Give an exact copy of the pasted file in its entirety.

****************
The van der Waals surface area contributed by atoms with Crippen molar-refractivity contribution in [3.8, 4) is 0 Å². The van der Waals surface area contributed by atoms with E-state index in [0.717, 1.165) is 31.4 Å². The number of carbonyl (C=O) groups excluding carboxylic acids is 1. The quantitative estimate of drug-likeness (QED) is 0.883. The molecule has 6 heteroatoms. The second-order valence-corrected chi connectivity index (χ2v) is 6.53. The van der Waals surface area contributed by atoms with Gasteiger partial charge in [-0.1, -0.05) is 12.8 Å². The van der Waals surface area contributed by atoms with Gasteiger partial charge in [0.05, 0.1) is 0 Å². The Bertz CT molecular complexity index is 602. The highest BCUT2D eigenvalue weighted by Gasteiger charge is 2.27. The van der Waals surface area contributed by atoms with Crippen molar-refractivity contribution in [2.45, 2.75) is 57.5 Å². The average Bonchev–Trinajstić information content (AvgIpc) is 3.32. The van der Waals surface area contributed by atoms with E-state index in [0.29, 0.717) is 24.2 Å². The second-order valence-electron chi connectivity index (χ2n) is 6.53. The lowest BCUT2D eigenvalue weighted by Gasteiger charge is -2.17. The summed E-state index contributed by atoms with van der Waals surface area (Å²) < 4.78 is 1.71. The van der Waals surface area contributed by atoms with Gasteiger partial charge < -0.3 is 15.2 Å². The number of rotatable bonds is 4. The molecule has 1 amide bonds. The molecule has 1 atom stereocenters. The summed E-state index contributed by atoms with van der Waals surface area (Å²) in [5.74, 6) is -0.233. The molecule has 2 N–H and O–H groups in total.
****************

The van der Waals surface area contributed by atoms with Crippen molar-refractivity contribution in [3.8, 4) is 0 Å². The van der Waals surface area contributed by atoms with E-state index in [0.717, 1.165) is 31.4 Å². The number of carbonyl (C=O) groups excluding carboxylic acids is 1. The quantitative estimate of drug-likeness (QED) is 0.883. The molecule has 6 heteroatoms. The second-order valence-corrected chi connectivity index (χ2v) is 6.53. The van der Waals surface area contributed by atoms with Gasteiger partial charge in [-0.1, -0.05) is 12.8 Å². The van der Waals surface area contributed by atoms with Gasteiger partial charge in [0.05, 0.1) is 0 Å². The Bertz CT molecular complexity index is 602. The highest BCUT2D eigenvalue weighted by Gasteiger charge is 2.27. The van der Waals surface area contributed by atoms with Crippen molar-refractivity contribution in [2.45, 2.75) is 57.5 Å². The average Bonchev–Trinajstić information content (AvgIpc) is 3.32. The van der Waals surface area contributed by atoms with E-state index in [0.29, 0.717) is 24.2 Å². The second-order valence-electron chi connectivity index (χ2n) is 6.53. The lowest BCUT2D eigenvalue weighted by Gasteiger charge is -2.17. The summed E-state index contributed by atoms with van der Waals surface area (Å²) < 4.78 is 1.71. The van der Waals surface area contributed by atoms with Gasteiger partial charge < -0.3 is 15.2 Å². The number of rotatable bonds is 4. The molecule has 1 amide bonds. The molecule has 1 atom stereocenters. The summed E-state index contributed by atoms with van der Waals surface area (Å²) in [5.74, 6) is -0.233. The molecule has 2 N–H and O–H groups in total.